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Cable Modem Access

Essay by   •  September 16, 2010  •  Research Paper  •  858 Words (4 Pages)  •  1,311 Views

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Cable Internet

The Internet has been around for over 40 years and despite technological advances in speed, people still complain that it's too slow. How can people get their favorite songs or visit their favorite sites before dinner is over? This paper will discuss one option, cable internet access.

Until now internet the public had to access the WWW through slow phone lines, connecting anywhere from 300 bps in the infancy of public access to 56k. But now there are several high-speed alternatives to the old phone line, one being the cable modem. Using your cable TV provider as your ISP, people can access the Internet at speeds up to 27 Mbps, but limitations with hardware limit this to about 2Mbps (www.TechTarget.com). This speed is fine for most users. It is also "always on". Meaning you do not have to dial-up to your ISP. It is similar to a LAN connection. This hasn't been done before mainly because when cable TV companies were being formed, the networks were only being set up to send data and not to receive it. The remedy for this was to upgrade the networks not only to be able to receive information, but to handle the larger amount of bandwidth (www.Vicomsoft.com).

The way cable internet access is possible is my using a standard cable TV coax line as the medium and a cable modem to connect the computer to the Internet. The cable TV provider has a Cable Modem Termination System (CMTS) that then goes through the coax line to the home. The coax line is then connected to a splitter, with one line going to the television or set-top box, and the other to the cable modem (www.Techtarget.com). The cable modem then is connected to a PC via a Cat 3 or 5 cable to a network card. Some modems can also be connected via the USB or FireWire port.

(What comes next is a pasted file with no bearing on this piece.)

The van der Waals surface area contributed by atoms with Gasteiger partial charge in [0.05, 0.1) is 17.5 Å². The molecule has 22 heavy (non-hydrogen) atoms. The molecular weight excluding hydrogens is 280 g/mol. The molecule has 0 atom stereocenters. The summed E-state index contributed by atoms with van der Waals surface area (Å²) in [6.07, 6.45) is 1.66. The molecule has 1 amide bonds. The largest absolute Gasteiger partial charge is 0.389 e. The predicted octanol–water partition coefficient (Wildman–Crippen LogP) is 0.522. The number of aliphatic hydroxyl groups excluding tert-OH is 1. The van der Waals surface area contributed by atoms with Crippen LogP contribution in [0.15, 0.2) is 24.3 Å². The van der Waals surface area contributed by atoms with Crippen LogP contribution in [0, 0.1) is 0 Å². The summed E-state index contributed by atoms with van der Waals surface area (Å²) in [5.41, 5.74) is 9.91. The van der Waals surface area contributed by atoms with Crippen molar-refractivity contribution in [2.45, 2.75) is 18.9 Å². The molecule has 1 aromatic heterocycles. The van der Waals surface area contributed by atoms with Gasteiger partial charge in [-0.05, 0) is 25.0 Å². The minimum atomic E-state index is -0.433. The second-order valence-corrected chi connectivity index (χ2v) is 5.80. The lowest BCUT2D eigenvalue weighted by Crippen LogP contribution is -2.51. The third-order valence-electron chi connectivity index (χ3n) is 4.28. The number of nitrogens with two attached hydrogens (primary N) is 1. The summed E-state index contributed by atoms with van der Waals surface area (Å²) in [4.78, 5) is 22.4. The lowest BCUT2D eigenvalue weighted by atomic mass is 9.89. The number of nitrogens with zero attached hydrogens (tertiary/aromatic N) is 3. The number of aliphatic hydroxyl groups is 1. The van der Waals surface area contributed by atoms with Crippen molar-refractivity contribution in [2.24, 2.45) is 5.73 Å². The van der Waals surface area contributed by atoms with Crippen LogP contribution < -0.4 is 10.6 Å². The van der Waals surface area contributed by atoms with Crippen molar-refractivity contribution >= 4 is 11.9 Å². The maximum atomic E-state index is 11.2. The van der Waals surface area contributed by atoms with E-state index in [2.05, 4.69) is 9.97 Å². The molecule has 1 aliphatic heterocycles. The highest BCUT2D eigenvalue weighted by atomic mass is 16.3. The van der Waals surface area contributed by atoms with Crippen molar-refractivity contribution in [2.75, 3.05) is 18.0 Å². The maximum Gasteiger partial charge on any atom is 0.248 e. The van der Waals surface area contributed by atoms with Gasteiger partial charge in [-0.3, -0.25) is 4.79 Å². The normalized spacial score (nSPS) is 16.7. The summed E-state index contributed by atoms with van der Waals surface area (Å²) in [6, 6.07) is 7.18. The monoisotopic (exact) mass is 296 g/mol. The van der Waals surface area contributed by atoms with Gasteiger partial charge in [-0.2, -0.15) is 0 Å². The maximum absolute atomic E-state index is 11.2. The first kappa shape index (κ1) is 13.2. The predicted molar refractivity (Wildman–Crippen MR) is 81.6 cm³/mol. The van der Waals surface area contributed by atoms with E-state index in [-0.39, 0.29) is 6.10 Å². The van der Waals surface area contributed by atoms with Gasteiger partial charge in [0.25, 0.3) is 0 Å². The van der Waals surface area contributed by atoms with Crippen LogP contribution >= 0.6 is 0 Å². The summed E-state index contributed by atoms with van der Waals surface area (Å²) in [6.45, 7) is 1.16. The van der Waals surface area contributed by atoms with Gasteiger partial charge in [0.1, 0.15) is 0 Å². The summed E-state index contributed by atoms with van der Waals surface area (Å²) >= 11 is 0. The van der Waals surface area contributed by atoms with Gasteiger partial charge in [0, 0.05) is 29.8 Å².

The type of modem a person needs depends on the standard the provider is using. One may be using the Multimedia Cable Network Systems (MCNS)/ Data over Cable Systems Interface Specification (DOCSIS) standard, and the IEEE 802.14 standard. The faster, bandwidth efficient, better performing, and more robust choice is the MCNS DOCSIS standard (www.Vicomsoft.com). Because this is the standard, most manufacturers have developed their modems to work with it, though some manufacturers have based theirs off of the IEEE 802.14 standard.

If a user does decide to go with cable Internet access, they have a choice between 2 major providers: AOL Time Warner (RoadRunner) and @HOME, though others are slowly appearing (www.catv.org). The one they use all depends on their cable provider's affiliation. For example, Comcast Television uses the @Home service whereas MediaOne uses RoadRunner. These cable providers sometimes call the service by a different name, but chances are they use one of the two. Once a user finds out their provider has access, they must make sure their computer meets certain requirements, usually being a Pentium class PC running at least a 133 MHZ, Windows 98 SE or higher (95 will only work is not using a USB modem), 64 MB of Ram, and 150 MB of hard drive space (www.comcast.com). When a user meets these requirements an installation date is set up, usually being within 2 weeks of the call. Costs vary from free installation to $150 (www.comcast.com, www.roadrunner.com). Multiple computers can be added

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